A failure of due process: How Mehul Choksi-Nirav Modi planned the great escape

As the government is left red-faced yet again, questions are being asked as to just how deep-rooted is the conspiracy in the Punjab National Bank scam.

 |  5-minute read |   28-07-2018
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The Fugitive Economic Offenders Bill, 2018 or the ordinance prior to it is a classic case of bolting the stables after the horses have fled.

As the government is left red-faced yet again, this time at the Antiguan citizenship of Mehul Choksi, questions are being asked as to just how deep-rooted is the conspiracy in the $2 billion Punjab National Bank scam.

What was the level of involvement of bank officials, the lacunae in investigations by federal agencies and how far back had Mehul Choksi and nephew planned their escape? Besides, as the Golkulnath Shettys are charged with bank fraud, the question is when exactly was Choksi and Modi tipped off and by whom.

The plan to flee had been chalked out months in advance. The application of at least six Indians (Anituguan authorities won't specify who these are) was processed in June 2017, the citizenship to Choksi granted in November. CBI sources had confirmed to DailyO that the Modi-Choksi clan had fled in the first week of January.

To be precise, Nirav Modi left January 1 for Dubai, his brother Nischal for Brussels also on the same day, Mehul Choksi left on January 4 for Dubai and the last off the airport was Ami Modi, a US citizen and Nirav Modi's wife, who fled to Zurich.

What's important is Choksi was travelling on an Indian passport. Its only after all of them were comfortably ensconced abroad did the Punjab National Bank inform the stock exchanges and the CBI decided to act.

The question that next arises is despite biometric scans being available now in practically every major airport, how was a multiple passport holder like Choksi allowed to travel unhindered.

As a storm brews in the Caribbean island of Antigua about citizenship being conferred to a fugitive, Prime Minister Gaston Browne is reported to have texted journalists that, "Evidently there was no negative information on him way back in November 2017".

The CBI says it has written to the Antiguan authorities in a bid to get Choksi back. Antiguan authorities say they are yet to receive any such communique from the Indian government. The question is who is really telling the truth here.

nirav-copy_072818093440.jpgNirav Modi. (Photo: Facebook)

Or consider the Red Corner Notice. Early January CBI officials had confirmed to India Today that "Interpol" notices had been issued thereby suggesting the Modi-Choksi team would be detained at the first airport they arrived at.

Earlier this month, government sources told DailyO that not only was the ED’s Red Corner Notice sent three months ago rejected by Interpol but the CBI’s as well with the result that both had to rely on a legally non binding diffusion notice till their chargesheets were ready.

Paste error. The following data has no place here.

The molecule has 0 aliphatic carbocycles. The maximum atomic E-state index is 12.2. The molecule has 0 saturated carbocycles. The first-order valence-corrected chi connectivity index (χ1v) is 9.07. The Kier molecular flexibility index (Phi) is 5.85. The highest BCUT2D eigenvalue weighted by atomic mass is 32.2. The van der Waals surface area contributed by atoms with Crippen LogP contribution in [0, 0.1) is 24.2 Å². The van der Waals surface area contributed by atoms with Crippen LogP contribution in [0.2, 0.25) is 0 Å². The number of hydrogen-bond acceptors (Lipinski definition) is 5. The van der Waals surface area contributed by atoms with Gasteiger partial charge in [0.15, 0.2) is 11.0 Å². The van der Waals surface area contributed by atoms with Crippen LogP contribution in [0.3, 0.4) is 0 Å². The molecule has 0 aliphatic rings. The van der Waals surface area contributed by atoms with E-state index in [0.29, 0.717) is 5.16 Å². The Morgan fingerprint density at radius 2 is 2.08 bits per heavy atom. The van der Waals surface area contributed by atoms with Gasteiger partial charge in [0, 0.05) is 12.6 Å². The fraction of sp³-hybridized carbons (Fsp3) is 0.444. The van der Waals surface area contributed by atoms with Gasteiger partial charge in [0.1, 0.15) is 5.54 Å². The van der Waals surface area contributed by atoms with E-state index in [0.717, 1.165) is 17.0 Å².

Finance Ministry sources admit, “The ED sent an extradition request soon after the PNB scam broke under pressure from the media even though this was not legally sustainable because a formal chargesheet had not been filed.”

The CBI, however, says, “Interpol asked for clarifications following which the RCN was withdrawn and the diffusion notice issued,” sources said. Officials hide behind the plea that a chargesheet has to be first filed for Interpol to act. But that is not borne out by RCN notices issued against, for instance, a Vijay Mallya.

But would an RCN work is the question now that Choksi at least is no longer a citizen of India. Till date, another "fugitive" from the law, Lalit Modi, cannot be brought to India as Interpol has refused to issue an RCN for want of evidence.

mehul1-copy_072818104657.jpeg(Photo: India Today)

Interestingly details of the Red Corner Notice cannot be viewed on the website as the CBI has gone for the "hidden" option. The only offence that can be viewed is of money laundering. "Why is the CBI shying away from putting out details. Whom are they trying to protect," is a question CBI insiders are asking.

Was media pressure also to blame for the Enforcement Directorate cooking up figures of seizures made which was done on the basis of book value rather than the actual value of the goods. Or was the Enforcement Directorate trying to save the government the blushes of having to witness another economic offender turn fugitive.

Overnight the value of gems and jewellery seized across the country was placed at over Rs 6000 crore, thereby sending the message that over half the money looted had been recovered. But was it. Conservative guesses put the actual value of goods that have so far been assessed at less than a tenth of the actual value.

If the Choksis and Modis are brought to justice, this is a figure that will come to haunt the prosecution. For now, the government will have to bear with taunts that the chowkidar is also a bhagidar along with big businessmen out to palm off thousands of crores of the tax payer.

Also read: Three girls dying of hunger in Delhi shows rats in India have a better life

 

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Meetu Jain Meetu Jain @meetujain

The author is an executive editor at India Today

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